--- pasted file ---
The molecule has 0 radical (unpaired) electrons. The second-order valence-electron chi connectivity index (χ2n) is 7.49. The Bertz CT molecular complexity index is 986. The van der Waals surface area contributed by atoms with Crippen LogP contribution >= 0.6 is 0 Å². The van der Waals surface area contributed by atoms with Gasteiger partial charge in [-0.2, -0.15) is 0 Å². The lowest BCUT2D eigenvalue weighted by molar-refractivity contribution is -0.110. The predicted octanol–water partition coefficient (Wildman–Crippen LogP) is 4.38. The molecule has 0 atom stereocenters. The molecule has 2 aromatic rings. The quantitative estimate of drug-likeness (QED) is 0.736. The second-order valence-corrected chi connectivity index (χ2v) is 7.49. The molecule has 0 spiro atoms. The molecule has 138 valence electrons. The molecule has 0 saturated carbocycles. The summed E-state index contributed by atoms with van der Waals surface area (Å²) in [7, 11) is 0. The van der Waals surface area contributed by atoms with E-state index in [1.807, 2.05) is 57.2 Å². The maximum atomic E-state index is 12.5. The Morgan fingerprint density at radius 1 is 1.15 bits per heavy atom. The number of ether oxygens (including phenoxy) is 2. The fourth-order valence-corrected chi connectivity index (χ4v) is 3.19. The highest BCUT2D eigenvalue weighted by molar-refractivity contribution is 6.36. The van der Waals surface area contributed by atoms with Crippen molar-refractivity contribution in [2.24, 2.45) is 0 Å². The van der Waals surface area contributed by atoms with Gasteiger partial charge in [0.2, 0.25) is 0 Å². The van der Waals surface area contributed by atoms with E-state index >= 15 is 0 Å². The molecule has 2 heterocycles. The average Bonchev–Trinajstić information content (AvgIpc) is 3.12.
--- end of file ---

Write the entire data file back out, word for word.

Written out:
The molecule has 0 radical (unpaired) electrons. The second-order valence-electron chi connectivity index (χ2n) is 7.49. The Bertz CT molecular complexity index is 986. The van der Waals surface area contributed by atoms with Crippen LogP contribution >= 0.6 is 0 Å². The van der Waals surface area contributed by atoms with Gasteiger partial charge in [-0.2, -0.15) is 0 Å². The lowest BCUT2D eigenvalue weighted by molar-refractivity contribution is -0.110. The predicted octanol–water partition coefficient (Wildman–Crippen LogP) is 4.38. The molecule has 0 atom stereocenters. The molecule has 2 aromatic rings. The quantitative estimate of drug-likeness (QED) is 0.736. The second-order valence-corrected chi connectivity index (χ2v) is 7.49. The molecule has 0 spiro atoms. The molecule has 138 valence electrons. The molecule has 0 saturated carbocycles. The summed E-state index contributed by atoms with van der Waals surface area (Å²) in [7, 11) is 0. The van der Waals surface area contributed by atoms with E-state index in [1.807, 2.05) is 57.2 Å². The maximum atomic E-state index is 12.5. The Morgan fingerprint density at radius 1 is 1.15 bits per heavy atom. The number of ether oxygens (including phenoxy) is 2. The fourth-order valence-corrected chi connectivity index (χ4v) is 3.19. The highest BCUT2D eigenvalue weighted by molar-refractivity contribution is 6.36. The van der Waals surface area contributed by atoms with Crippen molar-refractivity contribution in [2.24, 2.45) is 0 Å². The van der Waals surface area contributed by atoms with Gasteiger partial charge in [0.2, 0.25) is 0 Å². The van der Waals surface area contributed by atoms with E-state index >= 15 is 0 Å². The molecule has 2 heterocycles. The average Bonchev–Trinajstić information content (AvgIpc) is 3.12.